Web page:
Sometimes you will have work that you simply don’t want to do, but you still have to get it done. In life you don’t always get to do what you want. It’s not always fun. That’s ok thought.

We talked about how you can do really hard work, that might not be the most fun while you’re working on it, but afterwards it can feel so rewarding. Rewarding to the point where students even comment by saying, “This was really hard, but I loved it! I feel like I really learned something.” One of the teachers mentioned our past show “Beast on the Moon”, and how it obviously was not a very up lifting comedy kind of show. The show was very serious, with lots of emotions and moving pieces constantly changing, and in general it was a tough drama, not to mention the amount of lines to memorize. However, after the show, we were thrilled with what we had just pulled off. It was rewarding to know we went through all of the hard work and then could put on a show that truly moved people.

However, the interesting question/struggle comes with how to make the hard work then feel rewarding at the end. In my opinion, this requires for students to be given the opportunity to do meaningful work.

Meaningful work can be fun. Feeling happy about learning something I think is pretty meaningful– being happy is important to a healthy life.

However, meaningful work can also be hard. It can be tiring and stressful and time consuming and still be meaningful.

In AP Lang we’ve been working on our Creativity Crisis papers (in fact I was going to officially share mine today, but I was much too passionate about today’s adventures to not talk about them). Now while we were still writing a paper, and staying up late to meet deadlines, and getting specific feedback that wasn’t always positive, we have been ok with all of it because we know that we have to go through all of that hard work in order to share something valuable with a wider audience. That is how we are choosing to try and make the work we do meaningful in this situation.

Teachers can’t just make work meaningful because for work to be meaningful, students have to find that meaning. However, it is possible for the work to not be given the chance to be meaningful. When this happens, this is when work feels tedious on top of being tiring and stressful and time consuming.

I feel like there is a common assumption that students (especially those of us helping more significantly with shaping our own learning experience) think we should only do work we find to be fun work. Another assumption being that your typical “STEM student” (a bubble to which I find myself often included) thinks everything should be about brainstorming and creating a product.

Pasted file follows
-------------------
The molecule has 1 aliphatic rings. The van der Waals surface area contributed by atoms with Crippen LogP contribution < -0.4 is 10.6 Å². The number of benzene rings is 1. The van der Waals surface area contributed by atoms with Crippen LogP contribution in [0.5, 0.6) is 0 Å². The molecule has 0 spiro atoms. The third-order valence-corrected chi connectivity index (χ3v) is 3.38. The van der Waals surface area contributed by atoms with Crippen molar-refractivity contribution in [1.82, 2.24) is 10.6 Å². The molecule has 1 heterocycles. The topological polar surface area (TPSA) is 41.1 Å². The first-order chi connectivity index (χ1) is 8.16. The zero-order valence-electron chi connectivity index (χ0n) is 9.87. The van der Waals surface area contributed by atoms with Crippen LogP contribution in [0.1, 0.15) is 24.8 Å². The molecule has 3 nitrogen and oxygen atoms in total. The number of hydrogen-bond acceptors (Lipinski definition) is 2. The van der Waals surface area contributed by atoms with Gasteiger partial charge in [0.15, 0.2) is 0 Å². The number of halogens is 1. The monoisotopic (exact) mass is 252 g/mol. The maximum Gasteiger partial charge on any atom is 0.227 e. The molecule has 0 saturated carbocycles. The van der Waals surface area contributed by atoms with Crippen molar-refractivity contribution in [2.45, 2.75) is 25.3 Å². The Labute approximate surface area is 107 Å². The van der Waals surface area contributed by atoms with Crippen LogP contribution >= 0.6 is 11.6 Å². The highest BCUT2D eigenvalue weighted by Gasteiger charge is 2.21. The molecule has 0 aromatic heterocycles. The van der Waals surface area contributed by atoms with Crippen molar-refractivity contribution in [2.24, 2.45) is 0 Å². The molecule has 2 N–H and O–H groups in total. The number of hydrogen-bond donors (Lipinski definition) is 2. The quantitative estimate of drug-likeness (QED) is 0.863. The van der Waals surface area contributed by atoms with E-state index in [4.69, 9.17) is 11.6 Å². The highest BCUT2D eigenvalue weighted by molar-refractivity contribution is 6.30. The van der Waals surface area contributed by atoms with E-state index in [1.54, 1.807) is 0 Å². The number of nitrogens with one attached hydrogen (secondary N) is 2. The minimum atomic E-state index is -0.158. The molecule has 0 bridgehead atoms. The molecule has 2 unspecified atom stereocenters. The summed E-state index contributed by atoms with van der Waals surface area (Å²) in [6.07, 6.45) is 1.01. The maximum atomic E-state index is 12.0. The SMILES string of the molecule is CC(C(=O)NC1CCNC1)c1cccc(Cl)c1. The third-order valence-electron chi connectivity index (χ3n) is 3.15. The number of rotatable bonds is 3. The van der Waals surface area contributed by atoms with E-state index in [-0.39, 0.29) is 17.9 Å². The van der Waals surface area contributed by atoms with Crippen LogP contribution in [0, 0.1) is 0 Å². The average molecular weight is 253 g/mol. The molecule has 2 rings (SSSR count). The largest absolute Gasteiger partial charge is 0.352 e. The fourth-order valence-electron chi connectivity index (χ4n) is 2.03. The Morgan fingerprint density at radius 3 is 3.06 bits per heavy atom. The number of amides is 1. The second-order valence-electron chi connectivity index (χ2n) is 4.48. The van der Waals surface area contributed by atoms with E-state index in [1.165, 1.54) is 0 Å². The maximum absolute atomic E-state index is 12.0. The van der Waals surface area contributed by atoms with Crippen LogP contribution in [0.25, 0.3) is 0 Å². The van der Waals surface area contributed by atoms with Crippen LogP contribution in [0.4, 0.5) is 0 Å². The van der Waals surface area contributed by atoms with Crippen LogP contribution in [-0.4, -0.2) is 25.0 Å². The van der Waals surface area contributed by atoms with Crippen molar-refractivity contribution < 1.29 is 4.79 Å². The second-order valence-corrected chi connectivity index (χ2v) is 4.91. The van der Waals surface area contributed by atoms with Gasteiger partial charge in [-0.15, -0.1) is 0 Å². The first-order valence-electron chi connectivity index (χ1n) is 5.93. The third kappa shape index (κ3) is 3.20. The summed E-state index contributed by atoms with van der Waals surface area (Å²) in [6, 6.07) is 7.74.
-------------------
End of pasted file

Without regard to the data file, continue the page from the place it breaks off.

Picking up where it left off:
I’d like to dispel these beliefs at least a little because I don’t believe either of these assumptions to be true.

In fact I don’t want to ever only be doing fun work because after a while it stops being fun if it isn’t also challenging. While “fun stuff” is needed to help relieve stress and keep high energy levels to be able to work on harder stuff, overcoming challenges often feels more rewarding then just doing the fun stuff.

Also I find it interesting, because while I do love STEM and will likely go into a STEM field, I have found myself in a lot of humanities conversations lately. Sometimes it is important to just have a conversation. To not be focused on trying to make an end product, but to just sit and have a deep talk. However, you can’t always just sit and talk because eventually it will start to feel like you are having an empty conversation because it’s the same type of conversation you’ve had before but nothing is changing.

STEM and the Humanities need each other. Humanities, understanding humans, is at the basis of any thing you are trying to design, and you need the STEM skills to then actually design it to help provoke change which then leads to new conversations.

I feel like my thoughts have been all over the place tonight. (Probably doesn’t help with it being so late and my flight to Ohio being such chaos tonight.) I think part of the disjointedness to this writing tonight is because I have so many thoughts about this idea of Humanities and STEM; it feels like they are always working in competition with one another rather than collaboration with one another.

My big thought I guess is that great learning is about overcoming challenges that leads to something where you are able to feel happy and proud about what you’ve accomplished at the end. If you aren’t happy and proud at the end, then why did you do it?

I’m a Multipotentialite

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Typically I wait until night (often very late at night…) before blogging because I want to see what all happens in my day before discussing just one thing, but today is different. I love being different. I think I’ve always known I’ve been different.